One: The Blue Jays are in the middle of a pennant race, and they just sacrificed their most experienced bat on the bench. Contenders aren’t in the habit of dumping .300 hitters in the middle of pennant races.
Two: Hillenbrand was a very popular player in the clubhouse. Seeing him cold-cut could further impair the team’s morale, which began to crack in the wake of GM J.P. Ricciardi’s pre-All-Star Game criticism of the heart of the lineup.
Three: By all accounts, Ricciardi was engaged in trade talks with the Angels that could have brought Adam Kennedy and a high-upside pitching prospect for Hillebrand. The Angels can now have Hillenbrand for a plane ticket. Has a short fuse — either by Ricciardi or manager John Gibbons — cost the Jays valuable stretch help?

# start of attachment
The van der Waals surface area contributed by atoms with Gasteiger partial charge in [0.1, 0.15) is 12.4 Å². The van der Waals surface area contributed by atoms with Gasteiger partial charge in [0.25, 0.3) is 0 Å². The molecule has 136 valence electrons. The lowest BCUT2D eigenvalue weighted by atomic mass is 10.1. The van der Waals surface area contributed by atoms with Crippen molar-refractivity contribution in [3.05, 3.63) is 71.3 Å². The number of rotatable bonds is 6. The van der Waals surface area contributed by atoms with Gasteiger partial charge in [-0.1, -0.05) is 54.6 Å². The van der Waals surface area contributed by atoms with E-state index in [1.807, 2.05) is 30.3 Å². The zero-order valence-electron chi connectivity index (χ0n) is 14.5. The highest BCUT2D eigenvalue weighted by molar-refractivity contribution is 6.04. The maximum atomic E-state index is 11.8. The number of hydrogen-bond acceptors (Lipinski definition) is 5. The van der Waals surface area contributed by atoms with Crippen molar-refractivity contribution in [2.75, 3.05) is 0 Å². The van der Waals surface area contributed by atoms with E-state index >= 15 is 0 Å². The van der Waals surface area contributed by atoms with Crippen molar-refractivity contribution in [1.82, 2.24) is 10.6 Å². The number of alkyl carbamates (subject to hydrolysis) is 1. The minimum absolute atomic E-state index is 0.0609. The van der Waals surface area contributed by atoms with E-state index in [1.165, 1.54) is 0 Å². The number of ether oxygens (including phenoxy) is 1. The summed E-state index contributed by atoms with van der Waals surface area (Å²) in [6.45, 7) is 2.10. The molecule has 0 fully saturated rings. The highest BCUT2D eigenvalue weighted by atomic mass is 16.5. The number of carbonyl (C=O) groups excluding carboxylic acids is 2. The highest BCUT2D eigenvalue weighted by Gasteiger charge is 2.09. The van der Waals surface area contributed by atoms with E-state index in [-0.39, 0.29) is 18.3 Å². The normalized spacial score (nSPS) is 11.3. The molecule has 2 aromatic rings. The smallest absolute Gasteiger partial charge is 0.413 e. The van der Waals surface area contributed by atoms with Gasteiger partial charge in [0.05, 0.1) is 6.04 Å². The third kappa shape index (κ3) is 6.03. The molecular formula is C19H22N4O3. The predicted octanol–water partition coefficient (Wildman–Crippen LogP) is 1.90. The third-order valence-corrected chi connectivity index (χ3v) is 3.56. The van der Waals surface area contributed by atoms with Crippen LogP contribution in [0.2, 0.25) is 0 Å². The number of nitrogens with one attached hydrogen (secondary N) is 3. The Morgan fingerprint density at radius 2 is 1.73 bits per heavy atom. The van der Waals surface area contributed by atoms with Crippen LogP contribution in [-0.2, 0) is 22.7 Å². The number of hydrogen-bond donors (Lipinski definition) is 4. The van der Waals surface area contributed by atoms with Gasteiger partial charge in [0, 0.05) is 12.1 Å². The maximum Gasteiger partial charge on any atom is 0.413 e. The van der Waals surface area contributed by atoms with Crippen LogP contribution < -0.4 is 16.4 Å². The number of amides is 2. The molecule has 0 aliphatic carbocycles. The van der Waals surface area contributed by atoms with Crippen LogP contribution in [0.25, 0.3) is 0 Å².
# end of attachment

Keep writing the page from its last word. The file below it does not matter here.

But the whole affair is stupefyingly ridiculous. Where do you want me to start? Hillenbrand griped about not being played enough — yet his 296 at-bats were fifth highest on the team. He also went TO, whining about no one from the front office congratulating him on his recently successful adoption of a baby girl.
Excuse me? Perhaps the Jays should add Dr. Phil to their coaching staff. I haven’t been in Rogers Centre’s home clubhouse in a while, but are the walls now padded?
Hillenbrand essentially cut himself before Ricciardi got to it by refusing to sit with his teammates on the bench during tonight’s game against Texas. If you’re Manny Ramirez, you can occasionally get away with that. Anyone else … don’t let the door hit you on the way out.
If the Blue Jays make the playoffs, how big a share do you think Hillenbrand will be voted? That’s not an idle question — since the players do the voting.